From Mexico to India

TELEGRAPH'Urban Choola Restaurant review
TELEGRAPH'Urban Choola Restaurant review

A chef who opened a popular restaurant on London Road has expanded into Asian street food, finds Julia Armstrong

THE man who brought great Mexican tastes to London Road in Sheffield has now moved on to re-create the street food of India.

Urban Choola is the latest outing from Khalid Wani, who opened Amigos, which quickly became so successful that it had to move to new premises up the road.

He kept the old place on and that has now reopened as Urban Choola. Khalid and his business partner and fellow chef Rohan Karichams came up with the concept of bringing the food that people in India love to eat on the street from vendors.

Khalid said: “People don’t go out to restaurants there. This is the street food we always go out for.

“When we get set up, we will do food for street markets as well.”

He said that the restaurant had proved popular in its first two weeks of opening, despite that being closely followed by the snow.

It’s already attracting quite a few Asian students, said Khalid.

When you walk into the restaurant, the first thing that grabs the attention are the colourful cartoons around the walls, showing scenes of Asian street vendors.

Otherwise the decor is restrained and plain.

The staff are polite and friendly but they need a better idea of good service as, once we’d sat down and looked at the menu for a while and were obviously ready to order, one member of the team carried on meticulously cleaning and re-setting an empty table.

However, at least it’s clear that hygiene is a big priority,

Khalid has kept the menu fairly short and he is keen to get feedback on what works and what doesn’t before they finalise what will be on offer.

In the meantime, the menu consists of chaat, which are described as tasty small bites.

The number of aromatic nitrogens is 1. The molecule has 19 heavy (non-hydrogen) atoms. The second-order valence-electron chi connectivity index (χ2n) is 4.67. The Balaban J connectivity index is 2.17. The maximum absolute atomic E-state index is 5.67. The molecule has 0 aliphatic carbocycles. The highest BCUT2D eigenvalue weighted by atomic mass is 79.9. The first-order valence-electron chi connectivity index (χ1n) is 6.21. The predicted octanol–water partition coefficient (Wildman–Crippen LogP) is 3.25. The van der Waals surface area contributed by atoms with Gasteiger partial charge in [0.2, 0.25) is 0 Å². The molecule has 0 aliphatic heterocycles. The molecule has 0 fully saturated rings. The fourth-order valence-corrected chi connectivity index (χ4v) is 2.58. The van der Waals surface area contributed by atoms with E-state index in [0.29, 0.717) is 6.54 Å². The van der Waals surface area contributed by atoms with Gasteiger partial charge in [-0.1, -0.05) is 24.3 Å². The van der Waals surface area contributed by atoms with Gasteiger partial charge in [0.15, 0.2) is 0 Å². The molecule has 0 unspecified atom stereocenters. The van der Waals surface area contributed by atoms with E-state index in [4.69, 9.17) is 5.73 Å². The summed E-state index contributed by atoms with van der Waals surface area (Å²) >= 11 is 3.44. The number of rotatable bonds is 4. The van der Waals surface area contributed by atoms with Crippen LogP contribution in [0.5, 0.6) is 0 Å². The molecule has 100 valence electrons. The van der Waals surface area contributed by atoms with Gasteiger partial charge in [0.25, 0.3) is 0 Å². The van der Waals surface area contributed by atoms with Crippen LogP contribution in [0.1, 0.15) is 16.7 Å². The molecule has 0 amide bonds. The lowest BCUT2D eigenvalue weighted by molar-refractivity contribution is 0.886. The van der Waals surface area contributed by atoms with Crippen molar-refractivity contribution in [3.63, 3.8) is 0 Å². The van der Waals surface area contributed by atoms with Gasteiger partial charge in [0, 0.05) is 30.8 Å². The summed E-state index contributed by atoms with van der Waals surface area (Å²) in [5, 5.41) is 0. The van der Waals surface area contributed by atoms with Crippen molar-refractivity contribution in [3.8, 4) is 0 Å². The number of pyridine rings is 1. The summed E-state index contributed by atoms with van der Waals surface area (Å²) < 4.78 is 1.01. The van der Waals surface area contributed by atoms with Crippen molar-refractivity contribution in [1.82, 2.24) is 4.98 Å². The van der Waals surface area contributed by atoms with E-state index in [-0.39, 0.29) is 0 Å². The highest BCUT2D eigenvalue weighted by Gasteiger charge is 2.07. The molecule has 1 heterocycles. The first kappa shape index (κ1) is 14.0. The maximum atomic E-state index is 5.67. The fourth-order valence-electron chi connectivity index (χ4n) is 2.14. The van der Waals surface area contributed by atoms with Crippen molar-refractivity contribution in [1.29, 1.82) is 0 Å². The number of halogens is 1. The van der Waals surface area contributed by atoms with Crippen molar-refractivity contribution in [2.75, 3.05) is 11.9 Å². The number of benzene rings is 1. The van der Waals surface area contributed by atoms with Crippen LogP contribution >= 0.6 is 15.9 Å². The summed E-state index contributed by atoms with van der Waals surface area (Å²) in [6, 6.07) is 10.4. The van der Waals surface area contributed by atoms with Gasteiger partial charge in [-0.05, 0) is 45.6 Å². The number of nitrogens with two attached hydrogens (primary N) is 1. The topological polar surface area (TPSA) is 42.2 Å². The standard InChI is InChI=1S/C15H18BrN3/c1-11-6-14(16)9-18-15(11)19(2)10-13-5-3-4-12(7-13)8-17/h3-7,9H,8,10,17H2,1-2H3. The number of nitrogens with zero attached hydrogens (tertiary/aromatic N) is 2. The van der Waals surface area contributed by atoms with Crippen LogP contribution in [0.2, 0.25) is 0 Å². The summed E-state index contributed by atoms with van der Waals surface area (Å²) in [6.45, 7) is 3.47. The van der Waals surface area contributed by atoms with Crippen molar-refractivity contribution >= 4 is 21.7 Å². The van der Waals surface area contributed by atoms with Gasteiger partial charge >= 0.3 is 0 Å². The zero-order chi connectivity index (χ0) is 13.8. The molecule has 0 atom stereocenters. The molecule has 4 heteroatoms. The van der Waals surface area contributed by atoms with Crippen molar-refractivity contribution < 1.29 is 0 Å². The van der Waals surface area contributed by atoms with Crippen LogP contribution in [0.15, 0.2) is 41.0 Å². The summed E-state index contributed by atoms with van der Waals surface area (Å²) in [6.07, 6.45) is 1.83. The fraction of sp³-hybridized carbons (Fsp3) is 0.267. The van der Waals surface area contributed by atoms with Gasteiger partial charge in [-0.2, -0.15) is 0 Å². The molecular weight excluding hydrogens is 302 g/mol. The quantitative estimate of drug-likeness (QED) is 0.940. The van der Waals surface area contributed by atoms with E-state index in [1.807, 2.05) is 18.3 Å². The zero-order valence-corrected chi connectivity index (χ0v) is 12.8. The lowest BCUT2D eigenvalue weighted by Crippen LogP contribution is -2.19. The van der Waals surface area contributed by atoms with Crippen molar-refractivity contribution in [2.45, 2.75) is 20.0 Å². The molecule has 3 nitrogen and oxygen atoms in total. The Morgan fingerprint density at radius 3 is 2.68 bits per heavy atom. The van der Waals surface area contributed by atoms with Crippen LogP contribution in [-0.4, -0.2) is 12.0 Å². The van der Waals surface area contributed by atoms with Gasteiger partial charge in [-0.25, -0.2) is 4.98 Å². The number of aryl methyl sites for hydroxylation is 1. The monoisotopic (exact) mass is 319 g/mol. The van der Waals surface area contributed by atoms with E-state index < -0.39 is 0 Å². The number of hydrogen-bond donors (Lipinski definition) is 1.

Some of these will be familiar to anyone who has eaten south Indian food and include gol guppa, which is a crispy snack in a spicy dressing, and sev puri, a pancake-style snack which is served with potato, sweetcorn and a dressing.

The hot choices include chapate, which is tangy chicken wings, and different samosas. Prices for starters range from £3.50 to £4.50.

The main courses include kathi rolls, which are griddled filled flatbreads served with masala spicy chips. Fillings include chicken, lamb or paneer, which is Indian style cottage cheese.

Apart from that, choose from the popular dhosa fermented lentil and rice pancakes with fillings, a selection of tandoori chicken and lamb kebabs and ‘all-time favourite’ curries and dhals, which are lentil dishes.

These are all served with basmati rice, naan bread and salad.

The other option is a thali, which is the type of dish that people eat at home, with the entire meal on one dish, which usually has separate compartments, like the ones often used for school dinners.

Prices range from £4 to £9.50 and there are options for vegetarians but only prawns for fish lovers.

They don’t serve alcohol, so I opted for mango lassi (£2).

We ordered the bhel puri to start (£3.50), plus the ragda patties (£4.50) to share.

The bhel puri is a cold dish and consists of puffed rice, potatoes and chickpeas dressed with a sweet and sour tamarind sauce.

It was delightfully tangy and fresh with plenty of spicy kick and good textures. The tamarind really cane through strongly.

Our hot starter, the patties, are big favourites on the famous Chowpatti Beach and are little potato cakes served with herbs and chutneys.

The flavours were excellent and interesting and the soft texture of the potato cakes was lovely and rich.

When it came to the main courses, it was clear that Khalid isn’t keen on street food presentation.

Our chicken makhani thali (we shared everything) came on a wooden board and little dishes held all the components.

The attention to detail is great, from the aniseed-flavoured basmati rice, to the rich yoghurty sauce the chicken came in. The little naan breads were soft and went down a treat and the chutneys worked very well.

We also tried kheema pav (£5.50), which is lamb mince and peas slow cooked with spices. It’s a little like a chilli but has real depth of flavour. That came with tow warm buttered baps.

A carrot gajar halva pud (£3)was a bit disappointing but that was the only low point. Spiced tea was good, though.

We paid £32.50.

* Verdict: a great addition to London Road that will build its own fan base.

* Urban Choola, 272 London Road. Tel 0114 2590 8880.

* Opening hours: noon to 10.30pm daily. Closed Tuesday.